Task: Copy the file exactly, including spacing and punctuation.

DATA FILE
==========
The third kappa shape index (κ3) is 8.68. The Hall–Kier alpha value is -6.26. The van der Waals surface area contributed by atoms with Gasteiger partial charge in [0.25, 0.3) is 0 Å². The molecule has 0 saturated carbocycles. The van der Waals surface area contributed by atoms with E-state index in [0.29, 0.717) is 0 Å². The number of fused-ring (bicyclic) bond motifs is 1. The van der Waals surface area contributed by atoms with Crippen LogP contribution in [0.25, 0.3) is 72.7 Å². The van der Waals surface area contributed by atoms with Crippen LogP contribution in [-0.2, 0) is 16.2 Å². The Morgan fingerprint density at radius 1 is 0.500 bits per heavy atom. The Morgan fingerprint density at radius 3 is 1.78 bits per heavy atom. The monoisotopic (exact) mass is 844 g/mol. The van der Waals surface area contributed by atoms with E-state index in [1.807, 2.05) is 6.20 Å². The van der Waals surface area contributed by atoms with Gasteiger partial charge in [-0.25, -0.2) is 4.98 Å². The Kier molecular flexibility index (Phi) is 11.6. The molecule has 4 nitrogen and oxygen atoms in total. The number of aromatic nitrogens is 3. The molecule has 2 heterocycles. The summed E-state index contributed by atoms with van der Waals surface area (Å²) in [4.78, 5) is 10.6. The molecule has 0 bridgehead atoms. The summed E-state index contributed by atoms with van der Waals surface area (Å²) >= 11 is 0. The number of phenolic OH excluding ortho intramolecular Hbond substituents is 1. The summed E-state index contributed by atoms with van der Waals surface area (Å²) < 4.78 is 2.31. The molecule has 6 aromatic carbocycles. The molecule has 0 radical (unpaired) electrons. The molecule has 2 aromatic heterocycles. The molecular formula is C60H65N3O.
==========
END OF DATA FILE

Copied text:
The third kappa shape index (κ3) is 8.68. The Hall–Kier alpha value is -6.26. The van der Waals surface area contributed by atoms with Gasteiger partial charge in [0.25, 0.3) is 0 Å². The molecule has 0 saturated carbocycles. The van der Waals surface area contributed by atoms with E-state index in [0.29, 0.717) is 0 Å². The number of fused-ring (bicyclic) bond motifs is 1. The van der Waals surface area contributed by atoms with Crippen LogP contribution in [0.25, 0.3) is 72.7 Å². The van der Waals surface area contributed by atoms with Crippen LogP contribution in [-0.2, 0) is 16.2 Å². The Morgan fingerprint density at radius 1 is 0.500 bits per heavy atom. The Morgan fingerprint density at radius 3 is 1.78 bits per heavy atom. The monoisotopic (exact) mass is 844 g/mol. The van der Waals surface area contributed by atoms with E-state index in [1.807, 2.05) is 6.20 Å². The van der Waals surface area contributed by atoms with Gasteiger partial charge in [-0.25, -0.2) is 4.98 Å². The Kier molecular flexibility index (Phi) is 11.6. The molecule has 4 nitrogen and oxygen atoms in total. The number of aromatic nitrogens is 3. The molecule has 2 heterocycles. The summed E-state index contributed by atoms with van der Waals surface area (Å²) in [4.78, 5) is 10.6. The molecule has 0 bridgehead atoms. The summed E-state index contributed by atoms with van der Waals surface area (Å²) >= 11 is 0. The number of phenolic OH excluding ortho intramolecular Hbond substituents is 1. The summed E-state index contributed by atoms with van der Waals surface area (Å²) < 4.78 is 2.31. The molecule has 6 aromatic carbocycles. The molecule has 0 radical (unpaired) electrons. The molecule has 2 aromatic heterocycles. The molecular formula is C60H65N3O.